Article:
This vintage kicked off with hot and humid days and kept the viticulturists on their toes everyday. November saw flooding, with thunder showers and humid conditions. The winds that are a usual occurrence on the farm in November, and one that keeps the mildews in check, only started up in December. This meant a high disease pressure and a season that would see more work and effort in the vineyard then previous years.
Hot and windy days in December, reduced humidity levels with resulting reduction in mildew in the vineyards and we were very lucky that the pressure on the vineyard was quite low, thanks to our viticulturist, Peter Davison, and his vineyard team. The better the vineyard and its management, the better the grapes andthe better the wines. All the vineyards flowered nicely with good fruit set, and with hot and sunny days the perfect conditions were perfect for young ripening grapes.
Just after new Years we saw the first signs of veraison in the Pinot Noir block, planted in 2008 and now going into its 4th, fruit-baring vintage. Still considered young vines, I did see a definite change in the vineyards and more so in the eventual wines made, maturing in barrel currently.
Veraison is a French term for when a grape will start to turn colour, from green to translucent, if Sauvignon Blanc, or purple if Shiraz. The Pinot Noir is the first variety on the farm to turn colour and the Chardonnay follows a week or so later. Two weeks after the Chardonnay the Sauvignon Blanc starts and the last one to go through veraisonis the Syrah, a week or so after the Sauvignon Blanc. Complete veraison, when the whole bunch has turned colour, can take from one to three weeks. After veraison is complete it will be yet another 40 days or so before harvest will begin, but that all depends on the style of the wine the winemaker is working towards.
2014 Harvest kicked off for us on 13th February, picking the Pinot Noir first. We picked over 3 days to ensure optimum ripeness for our style of wine. For the past 4 vintages we have been processing our fruit in Grabouw at Almenkerk. So once the fruit is picked we transport the grapes to the cellar. Because we have to transport the fruit to the winery it is very important to only harvest the best fruit, and a great deal of care is taken during harvest to ensure any and all rotten berries or green berries are removed. This also ensures that the bad fruit doesn’t travel with the good fruit and makes the work at the winery far easier, making the second sorting to eliminate any remaining bad fruit very straightforward.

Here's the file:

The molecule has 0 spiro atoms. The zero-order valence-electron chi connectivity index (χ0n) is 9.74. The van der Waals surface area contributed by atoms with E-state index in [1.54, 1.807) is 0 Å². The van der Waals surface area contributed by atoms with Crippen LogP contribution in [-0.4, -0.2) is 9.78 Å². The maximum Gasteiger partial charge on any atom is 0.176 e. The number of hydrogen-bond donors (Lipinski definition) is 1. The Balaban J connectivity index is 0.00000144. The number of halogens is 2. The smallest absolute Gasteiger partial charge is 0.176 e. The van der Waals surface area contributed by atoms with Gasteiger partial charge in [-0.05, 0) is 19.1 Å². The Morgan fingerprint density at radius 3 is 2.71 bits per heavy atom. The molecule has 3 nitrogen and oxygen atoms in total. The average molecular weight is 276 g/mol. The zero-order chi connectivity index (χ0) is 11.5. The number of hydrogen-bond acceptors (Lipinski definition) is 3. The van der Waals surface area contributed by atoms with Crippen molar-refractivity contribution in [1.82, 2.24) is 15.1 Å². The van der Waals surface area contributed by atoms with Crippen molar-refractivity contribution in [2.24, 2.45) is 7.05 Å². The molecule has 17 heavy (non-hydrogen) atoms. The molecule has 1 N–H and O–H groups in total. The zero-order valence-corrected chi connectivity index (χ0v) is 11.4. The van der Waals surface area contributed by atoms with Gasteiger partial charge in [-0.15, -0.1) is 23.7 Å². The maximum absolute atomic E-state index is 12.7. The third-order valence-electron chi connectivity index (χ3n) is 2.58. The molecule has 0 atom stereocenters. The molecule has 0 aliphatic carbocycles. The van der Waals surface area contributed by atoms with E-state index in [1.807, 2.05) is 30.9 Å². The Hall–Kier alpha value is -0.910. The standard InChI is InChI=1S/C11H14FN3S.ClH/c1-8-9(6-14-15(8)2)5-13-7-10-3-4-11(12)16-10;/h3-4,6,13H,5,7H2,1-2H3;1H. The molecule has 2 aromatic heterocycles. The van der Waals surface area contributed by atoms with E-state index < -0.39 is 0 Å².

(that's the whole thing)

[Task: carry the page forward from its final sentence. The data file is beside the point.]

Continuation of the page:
2014 was our biggest vintage yet, which saw us harvest and vinify just over 70 tons of grapes. Our production includes a range of 5 wines, Pinot noir, Syrah, Sauvignon Blanc, Chardonnay and Unoaked Chardonnay. Our last day of picking was on the 14th of March, making our vintage just a month long and finishing quite early. The reason for this is that our varieties planted on the farm are all early to middle season ripening varieties.
The 2014 vintage of wines are truly, to my eyes, our best yet. The vineyards are showing real maturity and gaining balance every year. The Pinot Noir, in barrel currently, is showing promising red and black currents and cherries, hints of forest floor and showing more terroir character than vintages past.
The Sauvignon Blanc is a delight to the senses. It holds true to the style of Seven Springs and rewards you with aromas of natural vegetation (fynbos) and green apple. It has been spending the past months on the lees, in stainless steel tank, and is destined to be bottled in the coming months. So too is the Unoaked Chardonnay, made in a similar style to our Sauvignon Blanc, however the variety shows different aromatics and palate to its sister. The Unoaked Chardonnay is lighter in alcohol, at 12.5%, and a fresh wine with aromas of limes and orange blossoms.
The Chardonnay, which spends 11 months in used, 300L barrels is quite different from the Unoaked version. Fermented naturally in barrel and left on the lees, but stirred every two weeks for the first few months, to bring about the desired creamy palate. This Chardonnay isn’t the usual style of wooded white, it remains fresh and vibrant, with the oak offering a fuller and richer palate but definitely not overwhelming the natural fruit of the variety.
The Chardonnay and Pinot Noir spend a few more months in barrel, maturing and will be bottled in January of next year, before the start of the new vintage.
The final wine, the Syrah, was harvested, to my delight, with no heat wave breaking, but actually just ahead of a cold front, that would drench the valley again. The first portion of the Syrah was picked on the 12th of March and the remainder, the two clones SH9C and SH21K, were picked on the 14th of March. The clones mentioned in the latter have a more spicy and smoky profile than the grapes harvested on the 12th and as such were fermented separately and with 100% of the stems added back into the fermentation tank.
Adding the stems back into to the fermenting grapes is not a common practice, but it is a well known one. Only stems that have lignified (gone yellow) are added back and these were carefully picked out of the stems coming out of the crusher. A tedious job, but one that is definitely worth it, when it aids in the colour and structure of the wine.
The Syrah is still very young, but shows a lot of promise as this was truly the year I was most happy with the grapes. I have been fortunate to grow as a winemaker with these vines. I’ve had the opportunity to see them mature from 2.5 year old vines to now, at 7 years, and to see the wonders they offer, now and in the future.
Spring is in the air and the Pinot and Chardonnay has already budded, so the game is on, and harvest is but 5 months off.